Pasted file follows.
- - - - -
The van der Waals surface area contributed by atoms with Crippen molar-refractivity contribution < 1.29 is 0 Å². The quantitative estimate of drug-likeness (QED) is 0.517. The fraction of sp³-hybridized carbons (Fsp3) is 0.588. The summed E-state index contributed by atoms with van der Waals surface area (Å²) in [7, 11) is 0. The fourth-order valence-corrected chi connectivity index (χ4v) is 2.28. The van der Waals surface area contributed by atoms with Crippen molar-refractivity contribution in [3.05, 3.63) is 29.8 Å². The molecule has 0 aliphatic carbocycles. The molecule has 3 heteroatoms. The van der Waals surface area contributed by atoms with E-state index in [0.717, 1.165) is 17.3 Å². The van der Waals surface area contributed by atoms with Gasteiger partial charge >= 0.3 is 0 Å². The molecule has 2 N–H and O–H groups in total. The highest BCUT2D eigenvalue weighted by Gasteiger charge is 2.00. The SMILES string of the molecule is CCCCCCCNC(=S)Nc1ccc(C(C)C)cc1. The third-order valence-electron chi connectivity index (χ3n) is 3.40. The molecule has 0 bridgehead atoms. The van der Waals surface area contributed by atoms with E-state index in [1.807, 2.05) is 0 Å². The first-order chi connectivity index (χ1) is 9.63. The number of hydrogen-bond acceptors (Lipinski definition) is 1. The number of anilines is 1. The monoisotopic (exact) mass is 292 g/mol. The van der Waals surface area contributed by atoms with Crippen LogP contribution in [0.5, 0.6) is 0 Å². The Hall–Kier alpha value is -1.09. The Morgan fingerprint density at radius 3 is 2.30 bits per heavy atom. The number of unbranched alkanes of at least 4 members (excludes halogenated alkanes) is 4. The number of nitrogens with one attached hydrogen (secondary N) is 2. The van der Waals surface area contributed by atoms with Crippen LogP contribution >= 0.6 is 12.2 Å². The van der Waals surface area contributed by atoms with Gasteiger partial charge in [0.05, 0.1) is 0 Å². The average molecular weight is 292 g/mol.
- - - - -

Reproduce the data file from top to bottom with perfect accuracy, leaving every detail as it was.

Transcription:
The van der Waals surface area contributed by atoms with Crippen molar-refractivity contribution < 1.29 is 0 Å². The quantitative estimate of drug-likeness (QED) is 0.517. The fraction of sp³-hybridized carbons (Fsp3) is 0.588. The summed E-state index contributed by atoms with van der Waals surface area (Å²) in [7, 11) is 0. The fourth-order valence-corrected chi connectivity index (χ4v) is 2.28. The van der Waals surface area contributed by atoms with Crippen molar-refractivity contribution in [3.05, 3.63) is 29.8 Å². The molecule has 0 aliphatic carbocycles. The molecule has 3 heteroatoms. The van der Waals surface area contributed by atoms with E-state index in [0.717, 1.165) is 17.3 Å². The van der Waals surface area contributed by atoms with Gasteiger partial charge >= 0.3 is 0 Å². The molecule has 2 N–H and O–H groups in total. The highest BCUT2D eigenvalue weighted by Gasteiger charge is 2.00. The SMILES string of the molecule is CCCCCCCNC(=S)Nc1ccc(C(C)C)cc1. The third-order valence-electron chi connectivity index (χ3n) is 3.40. The molecule has 0 bridgehead atoms. The van der Waals surface area contributed by atoms with E-state index in [1.807, 2.05) is 0 Å². The first-order chi connectivity index (χ1) is 9.63. The number of hydrogen-bond acceptors (Lipinski definition) is 1. The number of anilines is 1. The monoisotopic (exact) mass is 292 g/mol. The van der Waals surface area contributed by atoms with Crippen LogP contribution in [0.5, 0.6) is 0 Å². The Hall–Kier alpha value is -1.09. The Morgan fingerprint density at radius 3 is 2.30 bits per heavy atom. The number of unbranched alkanes of at least 4 members (excludes halogenated alkanes) is 4. The number of nitrogens with one attached hydrogen (secondary N) is 2. The van der Waals surface area contributed by atoms with Crippen LogP contribution >= 0.6 is 12.2 Å². The van der Waals surface area contributed by atoms with Gasteiger partial charge in [0.05, 0.1) is 0 Å². The average molecular weight is 292 g/mol.